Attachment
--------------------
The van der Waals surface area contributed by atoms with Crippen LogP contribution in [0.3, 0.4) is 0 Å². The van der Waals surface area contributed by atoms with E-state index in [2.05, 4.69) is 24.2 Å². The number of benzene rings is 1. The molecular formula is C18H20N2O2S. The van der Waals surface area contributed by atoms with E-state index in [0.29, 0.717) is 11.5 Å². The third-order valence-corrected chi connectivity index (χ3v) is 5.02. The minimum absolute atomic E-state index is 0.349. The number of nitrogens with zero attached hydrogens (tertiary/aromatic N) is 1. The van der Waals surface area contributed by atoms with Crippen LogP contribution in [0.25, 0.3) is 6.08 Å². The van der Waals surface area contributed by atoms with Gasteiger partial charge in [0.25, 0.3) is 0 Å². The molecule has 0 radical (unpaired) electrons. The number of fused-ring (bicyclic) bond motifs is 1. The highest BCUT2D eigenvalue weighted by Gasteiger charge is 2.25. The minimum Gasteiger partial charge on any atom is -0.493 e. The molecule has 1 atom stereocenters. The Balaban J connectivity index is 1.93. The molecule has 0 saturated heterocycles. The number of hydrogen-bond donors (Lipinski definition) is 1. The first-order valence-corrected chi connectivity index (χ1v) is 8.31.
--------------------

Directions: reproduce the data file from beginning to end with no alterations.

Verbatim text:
The van der Waals surface area contributed by atoms with Crippen LogP contribution in [0.3, 0.4) is 0 Å². The van der Waals surface area contributed by atoms with E-state index in [2.05, 4.69) is 24.2 Å². The number of benzene rings is 1. The molecular formula is C18H20N2O2S. The van der Waals surface area contributed by atoms with E-state index in [0.29, 0.717) is 11.5 Å². The third-order valence-corrected chi connectivity index (χ3v) is 5.02. The minimum absolute atomic E-state index is 0.349. The number of nitrogens with zero attached hydrogens (tertiary/aromatic N) is 1. The van der Waals surface area contributed by atoms with Crippen LogP contribution in [0.25, 0.3) is 6.08 Å². The van der Waals surface area contributed by atoms with Gasteiger partial charge in [0.25, 0.3) is 0 Å². The molecule has 0 radical (unpaired) electrons. The number of fused-ring (bicyclic) bond motifs is 1. The highest BCUT2D eigenvalue weighted by Gasteiger charge is 2.25. The minimum Gasteiger partial charge on any atom is -0.493 e. The molecule has 1 atom stereocenters. The Balaban J connectivity index is 1.93. The molecule has 0 saturated heterocycles. The number of hydrogen-bond donors (Lipinski definition) is 1. The first-order valence-corrected chi connectivity index (χ1v) is 8.31.